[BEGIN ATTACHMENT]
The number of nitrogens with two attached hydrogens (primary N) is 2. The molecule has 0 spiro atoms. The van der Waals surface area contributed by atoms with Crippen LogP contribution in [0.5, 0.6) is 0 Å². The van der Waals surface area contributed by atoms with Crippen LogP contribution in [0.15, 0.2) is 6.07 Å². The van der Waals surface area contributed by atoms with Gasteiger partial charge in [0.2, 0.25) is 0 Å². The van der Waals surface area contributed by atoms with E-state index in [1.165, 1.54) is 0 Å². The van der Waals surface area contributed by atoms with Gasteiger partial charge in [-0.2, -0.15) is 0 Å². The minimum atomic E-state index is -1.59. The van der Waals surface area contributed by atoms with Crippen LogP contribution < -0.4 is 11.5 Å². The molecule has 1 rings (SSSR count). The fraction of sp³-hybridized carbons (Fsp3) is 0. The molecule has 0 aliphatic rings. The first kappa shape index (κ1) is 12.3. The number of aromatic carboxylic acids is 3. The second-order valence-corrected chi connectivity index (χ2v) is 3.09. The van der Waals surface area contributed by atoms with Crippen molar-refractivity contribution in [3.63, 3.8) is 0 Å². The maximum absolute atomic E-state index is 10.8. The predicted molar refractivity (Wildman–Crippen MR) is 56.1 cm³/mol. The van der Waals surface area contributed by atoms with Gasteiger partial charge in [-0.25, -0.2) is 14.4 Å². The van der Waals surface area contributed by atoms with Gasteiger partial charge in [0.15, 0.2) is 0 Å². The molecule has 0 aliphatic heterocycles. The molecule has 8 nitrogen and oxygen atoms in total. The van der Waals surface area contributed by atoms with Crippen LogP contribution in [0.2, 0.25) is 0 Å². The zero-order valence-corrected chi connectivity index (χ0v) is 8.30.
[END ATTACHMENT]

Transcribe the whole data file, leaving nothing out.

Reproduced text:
The number of nitrogens with two attached hydrogens (primary N) is 2. The molecule has 0 spiro atoms. The van der Waals surface area contributed by atoms with Crippen LogP contribution in [0.5, 0.6) is 0 Å². The van der Waals surface area contributed by atoms with Crippen LogP contribution in [0.15, 0.2) is 6.07 Å². The van der Waals surface area contributed by atoms with Gasteiger partial charge in [0.2, 0.25) is 0 Å². The van der Waals surface area contributed by atoms with E-state index in [1.165, 1.54) is 0 Å². The van der Waals surface area contributed by atoms with Gasteiger partial charge in [-0.2, -0.15) is 0 Å². The minimum atomic E-state index is -1.59. The van der Waals surface area contributed by atoms with Crippen LogP contribution < -0.4 is 11.5 Å². The molecule has 1 rings (SSSR count). The fraction of sp³-hybridized carbons (Fsp3) is 0. The molecule has 0 aliphatic rings. The first kappa shape index (κ1) is 12.3. The number of aromatic carboxylic acids is 3. The second-order valence-corrected chi connectivity index (χ2v) is 3.09. The van der Waals surface area contributed by atoms with Crippen molar-refractivity contribution in [3.63, 3.8) is 0 Å². The maximum absolute atomic E-state index is 10.8. The predicted molar refractivity (Wildman–Crippen MR) is 56.1 cm³/mol. The van der Waals surface area contributed by atoms with Gasteiger partial charge in [-0.25, -0.2) is 14.4 Å². The van der Waals surface area contributed by atoms with Gasteiger partial charge in [0.15, 0.2) is 0 Å². The molecule has 0 aliphatic heterocycles. The molecule has 8 nitrogen and oxygen atoms in total. The van der Waals surface area contributed by atoms with Crippen LogP contribution in [0.2, 0.25) is 0 Å². The zero-order valence-corrected chi connectivity index (χ0v) is 8.30.